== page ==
ACTION AXIS

A picture shot from script should have all its travel mapped out before production begins. A cameraman shooting off-the-cuff should take particular care to establish and maintain screen direction, so that all travel will match-cut. If travel shots are not filmed according to preconceived plan, the resulting series of scenes may be a hodgepodge of opposing movements, which will prove difficult to edit. Matching movement is just as important in two consecutive shots of a person walking down the street, as in a long series of scenes .

Camera 3 films neutral tail away shot

If player walks into or out of neutral shot must enter from left of Camera 3 and exit right for Camera 2 to preserve left to right directional travel

Camera 1 films front three quarter angle depicting walking subject moving left to right

Camera 2 films neutral head-on shot

ACTION AXIS A simple method for establishing and maintaining screen direction is by use of the action axis. Subject travel may be considered as an imaginary line made by the subjects travel This travel line is the action axis. If camera set-ups are positioned on one side of this line, screen direction will remain the same throughout the series of shots, regardless of camera angle. The subject may travel cross-screen, toward, or away from the camera directional movement will be constant when the subject moves in a constant direction; and contrasting when the subject moves in opposite directions.

Camera 1 films head-on shot of walking player Player exits screen right to establish left to right direction travel

Camera 2 shows player in front three quarter angle as he enters from screen right. This angle is excellent for tracking a moving player or vehicle

Camera 3 records player moving left to right across screen. Shot may be static or camera may be static for entrance, pan player for short distance and hold static for exit screen right

Camera 4 films rear three quarter angle of player, who enters left, exits right

Camera 5 depicts player entering frame screen left and walking away from lens in tail away shot, as he enters building. Player may be filmed with any or all of these camera set-ups with assurance he well travel left to right regardless of whether static or moving shot; or whether player is moving toward or away from camera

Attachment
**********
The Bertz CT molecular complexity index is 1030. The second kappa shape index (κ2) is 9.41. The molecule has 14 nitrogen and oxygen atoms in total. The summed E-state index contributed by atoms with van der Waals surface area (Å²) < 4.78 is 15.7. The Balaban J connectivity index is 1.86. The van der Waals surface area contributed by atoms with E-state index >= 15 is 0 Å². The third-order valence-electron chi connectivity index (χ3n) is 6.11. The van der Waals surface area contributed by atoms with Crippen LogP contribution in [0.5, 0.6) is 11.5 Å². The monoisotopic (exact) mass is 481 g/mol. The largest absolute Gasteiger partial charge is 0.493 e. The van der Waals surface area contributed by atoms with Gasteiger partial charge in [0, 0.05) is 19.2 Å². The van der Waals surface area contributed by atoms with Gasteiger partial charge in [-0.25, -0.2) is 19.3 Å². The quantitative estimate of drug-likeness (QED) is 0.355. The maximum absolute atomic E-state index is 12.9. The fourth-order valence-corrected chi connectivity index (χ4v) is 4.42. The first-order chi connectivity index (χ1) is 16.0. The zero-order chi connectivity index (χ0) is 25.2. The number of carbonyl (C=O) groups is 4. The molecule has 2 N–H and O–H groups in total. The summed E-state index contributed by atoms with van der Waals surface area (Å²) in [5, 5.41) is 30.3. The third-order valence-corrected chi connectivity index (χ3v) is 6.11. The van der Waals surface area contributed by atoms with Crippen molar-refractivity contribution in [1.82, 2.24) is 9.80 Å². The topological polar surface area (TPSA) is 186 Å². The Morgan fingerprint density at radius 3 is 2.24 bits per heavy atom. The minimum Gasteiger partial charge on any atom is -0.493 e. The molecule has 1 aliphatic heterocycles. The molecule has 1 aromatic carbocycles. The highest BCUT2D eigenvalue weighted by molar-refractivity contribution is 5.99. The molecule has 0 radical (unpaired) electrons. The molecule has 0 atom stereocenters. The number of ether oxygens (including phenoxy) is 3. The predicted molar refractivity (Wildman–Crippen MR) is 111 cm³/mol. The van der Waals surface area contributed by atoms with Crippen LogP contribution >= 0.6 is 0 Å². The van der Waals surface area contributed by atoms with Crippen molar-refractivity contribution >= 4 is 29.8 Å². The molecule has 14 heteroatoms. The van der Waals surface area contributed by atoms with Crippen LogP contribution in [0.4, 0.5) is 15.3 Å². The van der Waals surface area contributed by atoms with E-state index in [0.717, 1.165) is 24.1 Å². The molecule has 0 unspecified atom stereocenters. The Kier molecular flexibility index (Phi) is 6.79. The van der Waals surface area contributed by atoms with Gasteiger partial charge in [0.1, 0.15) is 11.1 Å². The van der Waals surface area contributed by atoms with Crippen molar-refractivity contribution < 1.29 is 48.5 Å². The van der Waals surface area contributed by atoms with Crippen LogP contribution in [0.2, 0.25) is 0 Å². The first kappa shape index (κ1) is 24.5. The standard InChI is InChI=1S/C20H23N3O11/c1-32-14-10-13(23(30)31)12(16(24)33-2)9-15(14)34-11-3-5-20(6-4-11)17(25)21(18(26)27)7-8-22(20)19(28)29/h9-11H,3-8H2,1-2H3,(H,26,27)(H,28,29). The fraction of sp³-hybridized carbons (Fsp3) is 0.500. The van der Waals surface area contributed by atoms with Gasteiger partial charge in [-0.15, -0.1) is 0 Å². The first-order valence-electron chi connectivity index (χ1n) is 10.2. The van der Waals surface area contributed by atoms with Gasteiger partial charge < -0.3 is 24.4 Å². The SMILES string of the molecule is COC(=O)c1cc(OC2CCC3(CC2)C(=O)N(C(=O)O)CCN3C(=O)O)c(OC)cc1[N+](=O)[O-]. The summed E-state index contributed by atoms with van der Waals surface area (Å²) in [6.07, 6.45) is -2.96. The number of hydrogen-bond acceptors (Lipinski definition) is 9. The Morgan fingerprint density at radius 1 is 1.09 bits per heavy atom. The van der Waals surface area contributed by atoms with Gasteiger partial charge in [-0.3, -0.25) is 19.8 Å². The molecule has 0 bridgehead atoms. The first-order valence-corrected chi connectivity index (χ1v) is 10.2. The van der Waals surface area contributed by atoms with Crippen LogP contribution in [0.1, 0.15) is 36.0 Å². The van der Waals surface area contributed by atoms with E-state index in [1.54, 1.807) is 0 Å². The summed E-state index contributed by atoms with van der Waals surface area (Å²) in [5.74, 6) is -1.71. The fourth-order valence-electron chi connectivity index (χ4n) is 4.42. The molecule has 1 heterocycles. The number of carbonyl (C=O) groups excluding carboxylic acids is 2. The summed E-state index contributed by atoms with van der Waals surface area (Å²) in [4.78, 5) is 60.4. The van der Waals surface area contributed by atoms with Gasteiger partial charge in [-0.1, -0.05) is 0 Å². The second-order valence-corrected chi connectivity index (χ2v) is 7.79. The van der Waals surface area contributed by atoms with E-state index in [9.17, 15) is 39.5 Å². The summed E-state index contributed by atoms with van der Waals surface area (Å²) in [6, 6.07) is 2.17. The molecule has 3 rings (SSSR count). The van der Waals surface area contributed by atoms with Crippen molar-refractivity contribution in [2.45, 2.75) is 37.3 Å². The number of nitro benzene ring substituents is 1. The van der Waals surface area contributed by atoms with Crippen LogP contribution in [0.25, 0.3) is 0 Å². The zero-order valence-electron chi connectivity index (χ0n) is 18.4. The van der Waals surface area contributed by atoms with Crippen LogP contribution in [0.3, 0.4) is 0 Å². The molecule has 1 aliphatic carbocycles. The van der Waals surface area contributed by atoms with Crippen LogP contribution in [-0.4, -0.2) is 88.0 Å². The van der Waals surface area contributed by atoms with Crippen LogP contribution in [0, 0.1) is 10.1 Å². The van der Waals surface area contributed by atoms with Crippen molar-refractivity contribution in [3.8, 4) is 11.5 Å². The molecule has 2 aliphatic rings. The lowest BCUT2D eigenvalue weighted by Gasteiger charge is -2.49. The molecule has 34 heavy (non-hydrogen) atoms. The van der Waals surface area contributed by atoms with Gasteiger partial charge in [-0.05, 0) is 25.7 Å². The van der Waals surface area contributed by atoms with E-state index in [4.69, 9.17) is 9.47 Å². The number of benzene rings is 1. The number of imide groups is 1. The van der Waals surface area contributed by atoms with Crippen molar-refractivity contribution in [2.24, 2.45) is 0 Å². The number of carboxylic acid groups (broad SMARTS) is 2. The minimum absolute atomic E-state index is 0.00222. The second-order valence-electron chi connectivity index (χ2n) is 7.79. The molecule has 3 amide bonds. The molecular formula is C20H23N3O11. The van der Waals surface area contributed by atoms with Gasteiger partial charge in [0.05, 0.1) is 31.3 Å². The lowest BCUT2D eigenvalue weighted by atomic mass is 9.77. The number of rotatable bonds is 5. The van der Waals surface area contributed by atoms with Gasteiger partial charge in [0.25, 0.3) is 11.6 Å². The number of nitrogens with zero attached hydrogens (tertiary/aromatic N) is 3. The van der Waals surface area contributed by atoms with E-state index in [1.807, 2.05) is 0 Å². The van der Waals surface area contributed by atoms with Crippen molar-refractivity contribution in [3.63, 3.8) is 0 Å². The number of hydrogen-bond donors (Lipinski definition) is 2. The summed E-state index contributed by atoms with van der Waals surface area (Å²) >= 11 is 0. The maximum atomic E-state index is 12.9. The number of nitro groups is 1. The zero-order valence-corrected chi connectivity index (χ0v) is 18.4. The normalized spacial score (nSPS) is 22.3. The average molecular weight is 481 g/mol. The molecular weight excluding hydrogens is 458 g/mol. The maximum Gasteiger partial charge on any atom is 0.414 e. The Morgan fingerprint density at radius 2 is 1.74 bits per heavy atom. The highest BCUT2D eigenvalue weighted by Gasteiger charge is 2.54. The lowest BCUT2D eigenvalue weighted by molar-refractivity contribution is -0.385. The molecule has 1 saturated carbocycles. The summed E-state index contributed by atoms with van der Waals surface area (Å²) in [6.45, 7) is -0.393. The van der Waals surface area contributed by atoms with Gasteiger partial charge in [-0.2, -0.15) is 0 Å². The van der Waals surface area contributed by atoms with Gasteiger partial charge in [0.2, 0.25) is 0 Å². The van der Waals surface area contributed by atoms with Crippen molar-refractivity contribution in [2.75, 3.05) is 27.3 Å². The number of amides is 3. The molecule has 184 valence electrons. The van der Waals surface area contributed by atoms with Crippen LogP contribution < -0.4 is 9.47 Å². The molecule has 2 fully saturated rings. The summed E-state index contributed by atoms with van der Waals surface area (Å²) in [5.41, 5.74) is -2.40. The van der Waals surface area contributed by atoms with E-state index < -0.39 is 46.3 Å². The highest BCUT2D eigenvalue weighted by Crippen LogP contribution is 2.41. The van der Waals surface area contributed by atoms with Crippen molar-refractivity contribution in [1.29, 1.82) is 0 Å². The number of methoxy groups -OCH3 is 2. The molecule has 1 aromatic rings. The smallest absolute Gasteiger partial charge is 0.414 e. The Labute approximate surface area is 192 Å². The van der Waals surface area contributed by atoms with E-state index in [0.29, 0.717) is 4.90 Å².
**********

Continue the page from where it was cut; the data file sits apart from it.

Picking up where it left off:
Camera 3 should remain on same side of travel axis to show player leaving building for return. Player moves in contrasting right to left screen direction. Head on or tail away shots may be filmed in the same manner

Directional travel is neutral when two or more players walk abreast toward camera, and then split up to exit both sides of frame

Directional travel is neutral when several players enter frame from both sides of camera and join up going directly away

Exception to crossing action of axis occurs when two players look at each other as they move. Two shot static action axis should be drawn through moving players. Camera positioned on either side of travel axis to shoot opposing shots of moving players in the same manner that they would be filmed standing still.

The following sequence from Martin Rackins production of STAGECOACH (released by 20th Century Fox) illustrates how Dynamic Directional Continuity is established and maintained. Stage Coach is established moving left to right in a front three quarter angle

Stage Coach Continues traveling left to right

Reverse shot of opposite players is filmed from same side of action axis

Players are filmed from exterior camera angle, from same side of travel axis

Coach continues on its way. It enters screen left, and exits screen right

Interior shot show players from similar angle

Red Indians move left to right

Driver is filmed in three quarter angle from same side of action axis Three quarter angle shows attackers Stagecoach must exit screen right to preserve established travel direction Cut-away shot reveals U.S. cavalry coming on scene Coach filmed in three quarter angle

Shot of troopers maintains direction Indians are driven off, and cavalry escorts stagecoach to destination Stagecoach enters town still traveling left5 to right Coach pulls up to depot left to right

DYNAMIC SCREEN DIRECTION

This sequence depicting landing on Omaha Beach of Allied troops on D-Daydemonstrates right to left progression throughout a series of shots from landing craft being beached, to officers and men moving up into battle position